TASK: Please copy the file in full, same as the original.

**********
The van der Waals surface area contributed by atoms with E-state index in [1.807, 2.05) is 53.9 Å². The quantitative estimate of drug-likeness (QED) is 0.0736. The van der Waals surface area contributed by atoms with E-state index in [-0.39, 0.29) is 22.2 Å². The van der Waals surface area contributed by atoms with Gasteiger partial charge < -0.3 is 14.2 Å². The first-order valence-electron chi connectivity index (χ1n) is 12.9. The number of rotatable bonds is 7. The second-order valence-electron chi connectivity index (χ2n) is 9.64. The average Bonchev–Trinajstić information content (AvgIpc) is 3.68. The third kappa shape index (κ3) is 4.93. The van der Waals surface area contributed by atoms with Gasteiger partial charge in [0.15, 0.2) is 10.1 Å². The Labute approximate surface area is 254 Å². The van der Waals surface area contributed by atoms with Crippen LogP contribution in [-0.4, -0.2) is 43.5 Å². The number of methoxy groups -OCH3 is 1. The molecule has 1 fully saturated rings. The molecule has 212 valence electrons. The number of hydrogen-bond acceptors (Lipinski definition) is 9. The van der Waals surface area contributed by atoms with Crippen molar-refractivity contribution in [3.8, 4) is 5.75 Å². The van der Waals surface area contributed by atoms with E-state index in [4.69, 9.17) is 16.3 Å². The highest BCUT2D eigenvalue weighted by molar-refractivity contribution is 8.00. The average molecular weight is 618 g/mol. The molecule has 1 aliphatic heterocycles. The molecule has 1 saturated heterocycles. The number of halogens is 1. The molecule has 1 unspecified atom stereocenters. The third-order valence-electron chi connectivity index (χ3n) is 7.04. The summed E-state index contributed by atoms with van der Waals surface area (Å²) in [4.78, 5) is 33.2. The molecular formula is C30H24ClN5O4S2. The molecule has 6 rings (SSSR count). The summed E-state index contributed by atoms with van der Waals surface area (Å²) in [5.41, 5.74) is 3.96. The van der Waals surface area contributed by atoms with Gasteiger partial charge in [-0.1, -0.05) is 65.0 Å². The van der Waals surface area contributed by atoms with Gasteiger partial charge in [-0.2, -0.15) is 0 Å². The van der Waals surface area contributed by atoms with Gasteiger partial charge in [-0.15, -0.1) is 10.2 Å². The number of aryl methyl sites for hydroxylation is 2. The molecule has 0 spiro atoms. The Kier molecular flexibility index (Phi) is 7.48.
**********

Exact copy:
The van der Waals surface area contributed by atoms with E-state index in [1.807, 2.05) is 53.9 Å². The quantitative estimate of drug-likeness (QED) is 0.0736. The van der Waals surface area contributed by atoms with E-state index in [-0.39, 0.29) is 22.2 Å². The van der Waals surface area contributed by atoms with Gasteiger partial charge < -0.3 is 14.2 Å². The first-order valence-electron chi connectivity index (χ1n) is 12.9. The number of rotatable bonds is 7. The second-order valence-electron chi connectivity index (χ2n) is 9.64. The average Bonchev–Trinajstić information content (AvgIpc) is 3.68. The third kappa shape index (κ3) is 4.93. The van der Waals surface area contributed by atoms with Gasteiger partial charge in [0.15, 0.2) is 10.1 Å². The Labute approximate surface area is 254 Å². The van der Waals surface area contributed by atoms with Crippen LogP contribution in [-0.4, -0.2) is 43.5 Å². The number of methoxy groups -OCH3 is 1. The molecule has 1 fully saturated rings. The molecule has 212 valence electrons. The number of hydrogen-bond acceptors (Lipinski definition) is 9. The van der Waals surface area contributed by atoms with Crippen molar-refractivity contribution in [3.8, 4) is 5.75 Å². The van der Waals surface area contributed by atoms with E-state index in [4.69, 9.17) is 16.3 Å². The highest BCUT2D eigenvalue weighted by molar-refractivity contribution is 8.00. The average molecular weight is 618 g/mol. The molecule has 1 aliphatic heterocycles. The molecule has 1 saturated heterocycles. The number of halogens is 1. The molecule has 1 unspecified atom stereocenters. The third-order valence-electron chi connectivity index (χ3n) is 7.04. The summed E-state index contributed by atoms with van der Waals surface area (Å²) in [4.78, 5) is 33.2. The molecular formula is C30H24ClN5O4S2. The molecule has 6 rings (SSSR count). The summed E-state index contributed by atoms with van der Waals surface area (Å²) in [5.41, 5.74) is 3.96. The van der Waals surface area contributed by atoms with Gasteiger partial charge in [-0.1, -0.05) is 65.0 Å². The van der Waals surface area contributed by atoms with Gasteiger partial charge in [-0.2, -0.15) is 0 Å². The van der Waals surface area contributed by atoms with Gasteiger partial charge in [-0.15, -0.1) is 10.2 Å². The number of aryl methyl sites for hydroxylation is 2. The molecule has 0 spiro atoms. The Kier molecular flexibility index (Phi) is 7.48.